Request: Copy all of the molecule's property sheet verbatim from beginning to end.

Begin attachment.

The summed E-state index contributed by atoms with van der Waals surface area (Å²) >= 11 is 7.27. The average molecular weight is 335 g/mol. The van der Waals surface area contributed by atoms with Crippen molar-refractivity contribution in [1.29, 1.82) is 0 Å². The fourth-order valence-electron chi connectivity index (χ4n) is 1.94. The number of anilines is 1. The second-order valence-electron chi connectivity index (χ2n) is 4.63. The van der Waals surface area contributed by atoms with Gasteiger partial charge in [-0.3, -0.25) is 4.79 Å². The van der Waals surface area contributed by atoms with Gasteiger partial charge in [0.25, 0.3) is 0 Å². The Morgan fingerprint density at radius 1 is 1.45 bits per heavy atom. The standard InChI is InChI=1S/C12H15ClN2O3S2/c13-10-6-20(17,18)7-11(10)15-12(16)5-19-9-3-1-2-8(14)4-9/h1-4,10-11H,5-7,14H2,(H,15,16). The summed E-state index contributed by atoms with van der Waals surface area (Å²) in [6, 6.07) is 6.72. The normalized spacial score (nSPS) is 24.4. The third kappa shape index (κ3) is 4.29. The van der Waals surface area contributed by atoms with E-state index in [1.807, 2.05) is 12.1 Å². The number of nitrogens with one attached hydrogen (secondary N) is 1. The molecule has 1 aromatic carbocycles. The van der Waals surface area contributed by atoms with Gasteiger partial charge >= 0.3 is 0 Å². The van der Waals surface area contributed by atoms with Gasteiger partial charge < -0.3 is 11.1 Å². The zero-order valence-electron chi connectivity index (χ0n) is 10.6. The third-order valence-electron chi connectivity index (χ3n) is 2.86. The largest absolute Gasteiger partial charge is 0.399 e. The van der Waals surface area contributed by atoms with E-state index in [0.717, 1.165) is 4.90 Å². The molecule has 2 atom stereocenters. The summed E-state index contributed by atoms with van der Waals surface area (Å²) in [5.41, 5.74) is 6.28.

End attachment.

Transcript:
The summed E-state index contributed by atoms with van der Waals surface area (Å²) >= 11 is 7.27. The average molecular weight is 335 g/mol. The van der Waals surface area contributed by atoms with Crippen molar-refractivity contribution in [1.29, 1.82) is 0 Å². The fourth-order valence-electron chi connectivity index (χ4n) is 1.94. The number of anilines is 1. The second-order valence-electron chi connectivity index (χ2n) is 4.63. The van der Waals surface area contributed by atoms with Gasteiger partial charge in [-0.3, -0.25) is 4.79 Å². The van der Waals surface area contributed by atoms with Gasteiger partial charge in [0.25, 0.3) is 0 Å². The Morgan fingerprint density at radius 1 is 1.45 bits per heavy atom. The standard InChI is InChI=1S/C12H15ClN2O3S2/c13-10-6-20(17,18)7-11(10)15-12(16)5-19-9-3-1-2-8(14)4-9/h1-4,10-11H,5-7,14H2,(H,15,16). The summed E-state index contributed by atoms with van der Waals surface area (Å²) in [6, 6.07) is 6.72. The normalized spacial score (nSPS) is 24.4. The third kappa shape index (κ3) is 4.29. The van der Waals surface area contributed by atoms with E-state index in [1.807, 2.05) is 12.1 Å². The number of nitrogens with one attached hydrogen (secondary N) is 1. The molecule has 1 aromatic carbocycles. The van der Waals surface area contributed by atoms with Gasteiger partial charge >= 0.3 is 0 Å². The van der Waals surface area contributed by atoms with Gasteiger partial charge < -0.3 is 11.1 Å². The zero-order valence-electron chi connectivity index (χ0n) is 10.6. The third-order valence-electron chi connectivity index (χ3n) is 2.86. The largest absolute Gasteiger partial charge is 0.399 e. The van der Waals surface area contributed by atoms with E-state index in [0.717, 1.165) is 4.90 Å². The molecule has 2 atom stereocenters. The summed E-state index contributed by atoms with van der Waals surface area (Å²) in [5.41, 5.74) is 6.28.